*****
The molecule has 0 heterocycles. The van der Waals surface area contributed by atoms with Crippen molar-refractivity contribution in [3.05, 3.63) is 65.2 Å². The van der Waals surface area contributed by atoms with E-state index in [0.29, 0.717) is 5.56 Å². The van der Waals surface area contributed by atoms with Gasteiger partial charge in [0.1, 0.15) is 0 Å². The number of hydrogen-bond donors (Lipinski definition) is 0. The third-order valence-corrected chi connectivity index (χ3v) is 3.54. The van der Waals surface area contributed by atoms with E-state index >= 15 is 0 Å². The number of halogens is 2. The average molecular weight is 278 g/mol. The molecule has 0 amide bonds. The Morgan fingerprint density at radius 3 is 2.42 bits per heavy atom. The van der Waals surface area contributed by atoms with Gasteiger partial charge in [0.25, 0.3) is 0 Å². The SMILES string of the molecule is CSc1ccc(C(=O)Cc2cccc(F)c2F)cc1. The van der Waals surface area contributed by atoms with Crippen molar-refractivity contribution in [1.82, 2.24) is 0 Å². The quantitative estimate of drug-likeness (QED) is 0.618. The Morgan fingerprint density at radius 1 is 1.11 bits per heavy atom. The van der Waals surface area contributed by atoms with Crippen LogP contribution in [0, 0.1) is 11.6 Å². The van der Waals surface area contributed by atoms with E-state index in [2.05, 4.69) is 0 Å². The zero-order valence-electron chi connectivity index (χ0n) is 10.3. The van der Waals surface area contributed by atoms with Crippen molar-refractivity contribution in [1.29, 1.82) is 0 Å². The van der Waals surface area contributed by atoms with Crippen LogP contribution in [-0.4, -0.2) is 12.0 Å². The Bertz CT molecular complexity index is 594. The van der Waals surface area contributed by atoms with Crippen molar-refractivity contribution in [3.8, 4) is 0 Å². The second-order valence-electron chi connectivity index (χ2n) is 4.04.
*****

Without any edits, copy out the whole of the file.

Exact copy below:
The molecule has 0 heterocycles. The van der Waals surface area contributed by atoms with Crippen molar-refractivity contribution in [3.05, 3.63) is 65.2 Å². The van der Waals surface area contributed by atoms with E-state index in [0.29, 0.717) is 5.56 Å². The van der Waals surface area contributed by atoms with Gasteiger partial charge in [0.1, 0.15) is 0 Å². The number of hydrogen-bond donors (Lipinski definition) is 0. The third-order valence-corrected chi connectivity index (χ3v) is 3.54. The van der Waals surface area contributed by atoms with E-state index >= 15 is 0 Å². The number of halogens is 2. The average molecular weight is 278 g/mol. The molecule has 0 amide bonds. The Morgan fingerprint density at radius 3 is 2.42 bits per heavy atom. The van der Waals surface area contributed by atoms with Gasteiger partial charge in [0.25, 0.3) is 0 Å². The SMILES string of the molecule is CSc1ccc(C(=O)Cc2cccc(F)c2F)cc1. The van der Waals surface area contributed by atoms with Crippen molar-refractivity contribution in [1.82, 2.24) is 0 Å². The quantitative estimate of drug-likeness (QED) is 0.618. The Morgan fingerprint density at radius 1 is 1.11 bits per heavy atom. The van der Waals surface area contributed by atoms with Crippen LogP contribution in [0, 0.1) is 11.6 Å². The van der Waals surface area contributed by atoms with E-state index in [2.05, 4.69) is 0 Å². The zero-order valence-electron chi connectivity index (χ0n) is 10.3. The van der Waals surface area contributed by atoms with Crippen molar-refractivity contribution in [1.29, 1.82) is 0 Å². The van der Waals surface area contributed by atoms with Crippen LogP contribution in [-0.4, -0.2) is 12.0 Å². The Bertz CT molecular complexity index is 594. The van der Waals surface area contributed by atoms with Crippen molar-refractivity contribution in [3.8, 4) is 0 Å². The second-order valence-electron chi connectivity index (χ2n) is 4.04.